Photojournalism’s digital alteration prevention strategy seems to be to wait for an infraction, blame photographer, check photographer off list of future offenders, put ethics in check, feel better about industry, wait for next infraction.

Perhaps digital alteration will always be the case of a rogue photographer. But we won’t know because we tend not to discuss other factors – like the assignment process between editors and photographers. Are editors and photographers communicating effectively? We discuss ethics on a global industry level but what about between just you and me?

From a New York Times correction explaining the removal Martins’ photographs from a gallery:

“Had the editors known that the photographs had been digitally manipulated, they would not have published the picture essay, which has been removed from”

Why didn’t the editors know? Are editors off the hook in cases of manipulation? Always hoodwinked? Taken by surprise? As an editor, I only like good surprises. I want more control over the final product.

The Martins situation brings up very interesting questions about the working relationship between editors and photographers. Specifically freelancers who are privy only to information given by editors. Are we communicating effectively?

What I know about Martins after about 15 minutes of research is that he a fine art photographer and not a photojournalist. On the Edgar Martins website, he describes his artistic expression.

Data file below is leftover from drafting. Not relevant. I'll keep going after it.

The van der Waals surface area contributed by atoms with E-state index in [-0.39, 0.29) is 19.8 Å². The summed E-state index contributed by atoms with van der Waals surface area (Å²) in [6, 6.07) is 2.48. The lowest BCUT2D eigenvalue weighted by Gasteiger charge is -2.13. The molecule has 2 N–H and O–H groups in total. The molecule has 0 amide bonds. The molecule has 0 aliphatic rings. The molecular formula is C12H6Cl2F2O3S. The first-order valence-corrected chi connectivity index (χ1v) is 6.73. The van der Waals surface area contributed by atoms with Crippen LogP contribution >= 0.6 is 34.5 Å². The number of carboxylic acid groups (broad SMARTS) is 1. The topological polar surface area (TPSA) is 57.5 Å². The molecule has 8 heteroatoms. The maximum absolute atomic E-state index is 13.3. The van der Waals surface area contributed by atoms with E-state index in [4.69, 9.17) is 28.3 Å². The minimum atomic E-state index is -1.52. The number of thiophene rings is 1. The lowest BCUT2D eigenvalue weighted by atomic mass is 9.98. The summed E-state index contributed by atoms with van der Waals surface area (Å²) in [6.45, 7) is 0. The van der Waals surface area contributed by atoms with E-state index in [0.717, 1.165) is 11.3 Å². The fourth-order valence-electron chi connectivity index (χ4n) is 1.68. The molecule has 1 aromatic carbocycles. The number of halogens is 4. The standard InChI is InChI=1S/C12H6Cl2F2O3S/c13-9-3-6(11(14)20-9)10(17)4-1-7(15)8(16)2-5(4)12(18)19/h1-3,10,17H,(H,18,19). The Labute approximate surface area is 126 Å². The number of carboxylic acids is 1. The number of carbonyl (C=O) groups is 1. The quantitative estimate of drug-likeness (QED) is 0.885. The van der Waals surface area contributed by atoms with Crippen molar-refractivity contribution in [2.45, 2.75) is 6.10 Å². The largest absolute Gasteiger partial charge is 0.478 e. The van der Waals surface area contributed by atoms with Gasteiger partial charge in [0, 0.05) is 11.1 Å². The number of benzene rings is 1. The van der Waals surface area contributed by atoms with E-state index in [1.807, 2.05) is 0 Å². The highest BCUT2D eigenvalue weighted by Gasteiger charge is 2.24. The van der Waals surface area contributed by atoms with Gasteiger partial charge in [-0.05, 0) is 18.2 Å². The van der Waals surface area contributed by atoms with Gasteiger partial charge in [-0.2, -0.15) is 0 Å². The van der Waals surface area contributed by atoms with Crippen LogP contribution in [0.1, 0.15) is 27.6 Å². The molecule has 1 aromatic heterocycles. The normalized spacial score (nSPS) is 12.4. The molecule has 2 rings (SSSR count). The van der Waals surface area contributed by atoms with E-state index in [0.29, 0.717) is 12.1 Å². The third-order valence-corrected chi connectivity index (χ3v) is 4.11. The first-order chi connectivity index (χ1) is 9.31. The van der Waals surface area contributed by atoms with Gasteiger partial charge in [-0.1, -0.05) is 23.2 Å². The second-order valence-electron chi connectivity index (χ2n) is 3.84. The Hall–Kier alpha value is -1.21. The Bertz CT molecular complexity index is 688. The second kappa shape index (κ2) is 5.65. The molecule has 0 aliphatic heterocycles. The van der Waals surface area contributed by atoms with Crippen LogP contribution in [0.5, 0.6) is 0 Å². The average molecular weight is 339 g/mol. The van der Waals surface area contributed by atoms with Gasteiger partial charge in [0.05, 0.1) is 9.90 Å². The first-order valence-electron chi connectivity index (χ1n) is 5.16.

“My work explores the concept of landscape as an idea and a form and summons a disquieting conjunction of reality, hyper-reality, fantasy and fiction.”

“Photography offers me a structure, the structures of the world. Using these as a starting point I am then able to redefine the parameters of the medium (whatever these may be).”

Martins has won awards for his landscape work – notably for Personal/Fine Art Series in the 2008 New York Photo Awards and second place at the Sony World Photo Awards. Fine art is not just Martins’ personal work. Fine art is Martins’ work.

The definition and purpose between the documentary and the fine art worlds are vastly different. Martins is a fine art photographer who did an editorial assignment for the New York Times newspaper. That doesn’t excuse him if he lied about alterations. But as an editor, for me, hiring Martins for an editorial job puts a few more layers of complexity into the assignment. I wish we would hear more from the NYT editors who worked with Martins about the process.

What can editors do to help mitigate misunderstandings or misinterpretations of definition and purpose with freelancers and staffers? I’m starting a list from my own experience.

1. Don’t assume. Send out ethics guidelines: Don’t assume a photographer knows your expectations or ethics guidelines of your publication. Email ethics guidelines separate from the contract. Talk about the guidelines before you start the assignment process.

2. Know the style and background of the photographer: Spend time researching a photographer’s work and philosophy. I am a proponent of trying new styles and new talent. But everyone has a comfort zone and if you ask a photographer to jump out of that zone be clear on your expectations. Portrait photographer shooting a riot. Fine art photographer shooting an editorial job. Editorial photographer shooting a commercial campaign. All possible scenarios but be realistic about results and clear on expectations.